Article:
Selling Power: Economics, Policy, and Electric Utilities Before 1940, Neufeld

“John L. Neufeld offers a comprehensive historical treatment of the economics that shaped electric utilities. Compared with most industries, the organization of the electric utility industry is not—and cannot be—economically efficient. Most industries are kept by law in a state of fair competition, but the capital necessary to start an electric company—generators, transmission and distribution systems, and land and buildings—is so substantial that few companies can enter the market and compete. Therefore, the natural state of the electric utility industry since its inception has been a monopoly subject to government oversight. These characteristics of electric utilities—and electricity’s importance—have created over time sharp political controversies, and changing public policies have dramatically changed the industry’s structure to an extent matched by few other industries. Neufeld outlines the struggles that shaped the industry’s development, and shows how the experience of electric utilities provides insight into the design of economic institutions, including today’s new large-scale markets.”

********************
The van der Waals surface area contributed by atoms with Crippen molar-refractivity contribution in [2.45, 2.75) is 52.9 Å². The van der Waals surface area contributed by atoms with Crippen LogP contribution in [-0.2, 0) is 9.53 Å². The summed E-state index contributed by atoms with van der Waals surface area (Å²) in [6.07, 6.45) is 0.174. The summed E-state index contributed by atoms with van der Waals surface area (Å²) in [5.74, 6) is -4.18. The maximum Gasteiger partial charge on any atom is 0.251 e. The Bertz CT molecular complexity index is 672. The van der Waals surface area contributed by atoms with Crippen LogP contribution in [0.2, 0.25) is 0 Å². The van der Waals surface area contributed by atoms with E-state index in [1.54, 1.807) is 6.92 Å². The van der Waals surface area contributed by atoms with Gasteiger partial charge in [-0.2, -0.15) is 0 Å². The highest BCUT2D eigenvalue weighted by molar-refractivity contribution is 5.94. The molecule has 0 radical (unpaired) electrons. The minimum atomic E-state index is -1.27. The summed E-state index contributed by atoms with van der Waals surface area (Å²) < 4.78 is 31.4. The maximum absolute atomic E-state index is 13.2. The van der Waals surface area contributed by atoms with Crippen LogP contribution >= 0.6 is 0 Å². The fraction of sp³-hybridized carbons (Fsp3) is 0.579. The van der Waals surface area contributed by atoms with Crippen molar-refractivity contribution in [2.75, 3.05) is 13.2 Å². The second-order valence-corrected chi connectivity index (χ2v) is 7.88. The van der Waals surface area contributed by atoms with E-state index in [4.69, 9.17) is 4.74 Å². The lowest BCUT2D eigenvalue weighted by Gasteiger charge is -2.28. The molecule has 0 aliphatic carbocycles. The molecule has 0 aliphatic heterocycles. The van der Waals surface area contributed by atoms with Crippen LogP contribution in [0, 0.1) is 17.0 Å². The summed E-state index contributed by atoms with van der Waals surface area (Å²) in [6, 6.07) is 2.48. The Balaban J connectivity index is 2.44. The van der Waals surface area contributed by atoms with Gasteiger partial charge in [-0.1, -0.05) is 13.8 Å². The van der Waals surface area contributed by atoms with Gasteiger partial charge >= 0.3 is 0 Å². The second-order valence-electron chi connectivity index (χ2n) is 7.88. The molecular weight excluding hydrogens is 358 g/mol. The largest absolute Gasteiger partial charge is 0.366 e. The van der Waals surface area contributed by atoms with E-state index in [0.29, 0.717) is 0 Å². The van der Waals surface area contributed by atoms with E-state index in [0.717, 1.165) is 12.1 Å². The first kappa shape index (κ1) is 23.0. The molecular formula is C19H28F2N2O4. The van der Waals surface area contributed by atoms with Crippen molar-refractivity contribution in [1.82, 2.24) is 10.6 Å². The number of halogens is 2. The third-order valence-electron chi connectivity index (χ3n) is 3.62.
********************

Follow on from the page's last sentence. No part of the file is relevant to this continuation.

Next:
http://press.uchicago.edu/ucp/books/book/chicago/S/bo24731988

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